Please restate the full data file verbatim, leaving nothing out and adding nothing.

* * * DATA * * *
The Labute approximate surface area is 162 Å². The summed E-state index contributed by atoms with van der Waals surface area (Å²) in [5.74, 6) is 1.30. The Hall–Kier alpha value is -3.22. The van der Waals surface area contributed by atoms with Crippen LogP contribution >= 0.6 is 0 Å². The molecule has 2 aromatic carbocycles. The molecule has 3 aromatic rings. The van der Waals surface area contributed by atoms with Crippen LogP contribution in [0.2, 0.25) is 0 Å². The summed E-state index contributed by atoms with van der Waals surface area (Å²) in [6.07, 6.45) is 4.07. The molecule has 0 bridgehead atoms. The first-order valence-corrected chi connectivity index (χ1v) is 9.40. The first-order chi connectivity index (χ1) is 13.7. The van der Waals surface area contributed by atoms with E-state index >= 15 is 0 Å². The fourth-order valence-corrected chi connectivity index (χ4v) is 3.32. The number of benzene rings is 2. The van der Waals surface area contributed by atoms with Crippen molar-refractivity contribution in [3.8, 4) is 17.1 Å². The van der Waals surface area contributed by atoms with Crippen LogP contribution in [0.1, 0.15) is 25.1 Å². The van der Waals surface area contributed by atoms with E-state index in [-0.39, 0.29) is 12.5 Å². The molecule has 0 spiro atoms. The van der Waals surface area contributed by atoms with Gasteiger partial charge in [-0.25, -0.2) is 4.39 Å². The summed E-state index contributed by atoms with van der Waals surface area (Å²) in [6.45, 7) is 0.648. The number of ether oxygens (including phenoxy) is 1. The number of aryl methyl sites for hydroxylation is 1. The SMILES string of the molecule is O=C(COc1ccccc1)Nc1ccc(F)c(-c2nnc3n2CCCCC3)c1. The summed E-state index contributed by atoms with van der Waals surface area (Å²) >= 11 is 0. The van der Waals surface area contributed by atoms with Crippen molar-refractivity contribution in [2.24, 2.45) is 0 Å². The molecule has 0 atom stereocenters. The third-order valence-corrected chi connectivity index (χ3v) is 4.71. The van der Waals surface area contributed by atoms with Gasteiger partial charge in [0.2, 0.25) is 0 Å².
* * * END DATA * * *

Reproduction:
The Labute approximate surface area is 162 Å². The summed E-state index contributed by atoms with van der Waals surface area (Å²) in [5.74, 6) is 1.30. The Hall–Kier alpha value is -3.22. The van der Waals surface area contributed by atoms with Crippen LogP contribution >= 0.6 is 0 Å². The molecule has 2 aromatic carbocycles. The molecule has 3 aromatic rings. The van der Waals surface area contributed by atoms with Crippen LogP contribution in [0.2, 0.25) is 0 Å². The summed E-state index contributed by atoms with van der Waals surface area (Å²) in [6.07, 6.45) is 4.07. The molecule has 0 bridgehead atoms. The first-order valence-corrected chi connectivity index (χ1v) is 9.40. The first-order chi connectivity index (χ1) is 13.7. The van der Waals surface area contributed by atoms with E-state index >= 15 is 0 Å². The fourth-order valence-corrected chi connectivity index (χ4v) is 3.32. The number of benzene rings is 2. The van der Waals surface area contributed by atoms with Crippen molar-refractivity contribution in [3.8, 4) is 17.1 Å². The van der Waals surface area contributed by atoms with Crippen LogP contribution in [0.1, 0.15) is 25.1 Å². The van der Waals surface area contributed by atoms with E-state index in [-0.39, 0.29) is 12.5 Å². The molecule has 0 spiro atoms. The van der Waals surface area contributed by atoms with Gasteiger partial charge in [-0.25, -0.2) is 4.39 Å². The summed E-state index contributed by atoms with van der Waals surface area (Å²) in [6.45, 7) is 0.648. The number of ether oxygens (including phenoxy) is 1. The number of aryl methyl sites for hydroxylation is 1. The SMILES string of the molecule is O=C(COc1ccccc1)Nc1ccc(F)c(-c2nnc3n2CCCCC3)c1. The summed E-state index contributed by atoms with van der Waals surface area (Å²) >= 11 is 0. The van der Waals surface area contributed by atoms with Crippen molar-refractivity contribution in [2.24, 2.45) is 0 Å². The molecule has 0 atom stereocenters. The third-order valence-corrected chi connectivity index (χ3v) is 4.71. The van der Waals surface area contributed by atoms with Gasteiger partial charge in [0.2, 0.25) is 0 Å².